July 2006: Investor Performance vs. Investment Performance


Would you rather have an investment program that provides entertainment, or one that provides good long-term investment results?

The media encourages investors to constantly focus on current events - their ratings (and profits) depend on it. After all, if they can’t compel you to watch their shows, read their publications, or view their websites, their advertising revenues suffer and they don’t make any money. This is the driving force behind "entertainment television." Their purpose really isn’t about educating viewers and helping them become better investors, it’s about captivating and holding their attention, that is, ratings.

In his book Expert Political Judgment, Philip Tetlock refers to "our uncontrollable need to believe in a controllable world." Financial entertainment media, especially television, meets that need. But is there any useful value to an investor?

Although the short term focus promoted by entertainment television succeeds at entertaining, it fails at helping viewers to become better investors. Fixating on the latest “news,” or the hot stock of the day, or the expert-of-the-minute, encourages short-term thinking that results in counterproductive investment behavior and inferior returns.

Perhaps that explains why investor performance badly trails investment performance. Dalbar Inc.’s 2006 edition of “Quantitative Analysis of Investor Behavior,” an analysis of how well stock fund investors fared for the 20 year period through 2005, concluded that investor returns were significantly worse than investment returns. Why? The returns investors actually experienced were more dependent on investor behavior than on fund performance. Although the average stock mutual fund posted an annual average return of about 11% during that period, the average stock mutual fund investor earned just 3.9% annually!

"The Dalbar study affirms that the average investor underperforms, by a wide margin, the average investment."

Poor behavior cost these investors a hefty price. It’s not the fault of the investments! It’s the investors! To paraphrase the NRA’s adage about guns, "Investments don't kill portfolios, investors kill portfolios."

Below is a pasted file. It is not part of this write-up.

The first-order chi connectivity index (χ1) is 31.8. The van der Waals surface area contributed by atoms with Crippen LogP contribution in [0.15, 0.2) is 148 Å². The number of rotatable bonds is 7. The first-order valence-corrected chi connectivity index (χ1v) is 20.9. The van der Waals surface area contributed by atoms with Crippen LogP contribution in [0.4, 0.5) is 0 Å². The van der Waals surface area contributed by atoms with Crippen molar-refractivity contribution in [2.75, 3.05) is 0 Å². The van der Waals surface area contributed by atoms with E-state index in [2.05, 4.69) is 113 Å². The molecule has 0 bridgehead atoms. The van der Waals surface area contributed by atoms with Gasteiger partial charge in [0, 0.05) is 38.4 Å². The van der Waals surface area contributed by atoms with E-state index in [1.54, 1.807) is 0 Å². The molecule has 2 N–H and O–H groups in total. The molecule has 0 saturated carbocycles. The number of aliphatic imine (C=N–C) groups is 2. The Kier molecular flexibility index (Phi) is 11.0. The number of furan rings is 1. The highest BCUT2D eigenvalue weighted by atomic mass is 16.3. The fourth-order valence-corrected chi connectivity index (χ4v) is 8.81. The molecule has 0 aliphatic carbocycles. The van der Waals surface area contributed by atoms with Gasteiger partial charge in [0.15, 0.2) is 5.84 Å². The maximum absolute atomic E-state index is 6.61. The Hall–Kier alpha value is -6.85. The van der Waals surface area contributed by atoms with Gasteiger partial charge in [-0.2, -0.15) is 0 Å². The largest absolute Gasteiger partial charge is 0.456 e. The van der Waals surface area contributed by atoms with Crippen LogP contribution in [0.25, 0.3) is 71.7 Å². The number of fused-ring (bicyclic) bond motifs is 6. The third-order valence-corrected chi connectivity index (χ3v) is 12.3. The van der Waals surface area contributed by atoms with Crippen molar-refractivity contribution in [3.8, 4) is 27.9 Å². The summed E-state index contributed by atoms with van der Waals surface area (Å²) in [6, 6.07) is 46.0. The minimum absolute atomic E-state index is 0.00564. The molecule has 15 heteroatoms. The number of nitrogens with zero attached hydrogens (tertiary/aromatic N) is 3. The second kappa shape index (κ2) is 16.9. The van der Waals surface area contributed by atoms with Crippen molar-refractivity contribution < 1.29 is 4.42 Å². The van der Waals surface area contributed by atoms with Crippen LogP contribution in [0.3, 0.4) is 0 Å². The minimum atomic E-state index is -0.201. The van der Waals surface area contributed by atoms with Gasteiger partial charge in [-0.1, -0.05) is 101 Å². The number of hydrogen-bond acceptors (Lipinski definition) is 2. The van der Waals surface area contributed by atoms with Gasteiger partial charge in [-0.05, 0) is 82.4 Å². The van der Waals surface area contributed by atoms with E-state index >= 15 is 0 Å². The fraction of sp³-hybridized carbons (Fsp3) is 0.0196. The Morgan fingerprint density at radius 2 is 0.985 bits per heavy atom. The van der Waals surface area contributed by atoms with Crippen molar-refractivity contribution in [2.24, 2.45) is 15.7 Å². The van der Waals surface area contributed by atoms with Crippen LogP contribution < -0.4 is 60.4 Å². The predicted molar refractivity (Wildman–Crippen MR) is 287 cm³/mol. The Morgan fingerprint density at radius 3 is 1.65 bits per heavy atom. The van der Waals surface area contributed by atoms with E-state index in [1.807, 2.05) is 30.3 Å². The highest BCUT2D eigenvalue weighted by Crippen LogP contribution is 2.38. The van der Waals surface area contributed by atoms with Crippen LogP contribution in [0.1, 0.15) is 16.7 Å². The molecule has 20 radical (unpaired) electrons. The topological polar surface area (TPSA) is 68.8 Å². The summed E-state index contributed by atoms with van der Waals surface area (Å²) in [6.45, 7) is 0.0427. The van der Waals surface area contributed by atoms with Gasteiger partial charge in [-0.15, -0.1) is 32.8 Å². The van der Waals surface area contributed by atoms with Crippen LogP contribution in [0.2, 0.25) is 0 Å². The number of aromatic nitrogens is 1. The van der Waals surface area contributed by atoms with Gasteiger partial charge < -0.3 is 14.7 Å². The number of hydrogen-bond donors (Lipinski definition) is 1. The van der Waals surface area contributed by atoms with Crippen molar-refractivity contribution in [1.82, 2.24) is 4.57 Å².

The Dabar study affirms (and has annually since they began the report in 1984) that the average investor underperforms, by a wide margin, the average investment. From that we can logically deduce that returns for the average balanced fund investor also fall far short of returns for the average balanced fund investment (i.e. short of our benchmark, the Morningstar Moderate Allocation Category).

Although most investors say they are long-term investors, the Dalbar evidence proves most investors do not act like long-term investors and their counterproductive behavior costs them dearly. The bottom line is that the activities of most investors does not improve their investment results, it damages and detracts from their investment results!


Our job at Asset Allocation Advisors is to ensure that our clients do not fall prey to the investor vs. investment plight described by Dalbar. We would only need to obtain average investment results to do that, since the average investor underperforms the average investment. However, we chose to raise the bar even higher and set a goal of exceeding average investment returns. Our value proposition as your investment managers is to provide you with superior long-term investment results.

"Our value proposition as your investment managers is to provide you with superior long-term investment results."

Instead of focusing on today’s hot topics like the Federal Reserve’s next move, or the direction of energy prices, or quarterly economic growth estimates, we find that our efforts are better utilized (i.e., make you more money) by focusing on our investment strategy, the execution of and adherence to that strategy, mutual fund research and selection, and developing additional ways to improve our investment results and services.

Will this be entertaining to you? Probably not. Will it be effective? We believe it will. No one can predict the future and, of course, past performance does not guarantee future performance. However, actual results since improving our investment strategy strongly suggest we are on the right track and that our prospects for good long-term performance are excellent.

We appreciate the opportunity of being your investment advisors and look forward to the challenges ahead. ***

Greg Schultz & Bruce Grenke
© 2006 Asset Allocation Advisors, Inc.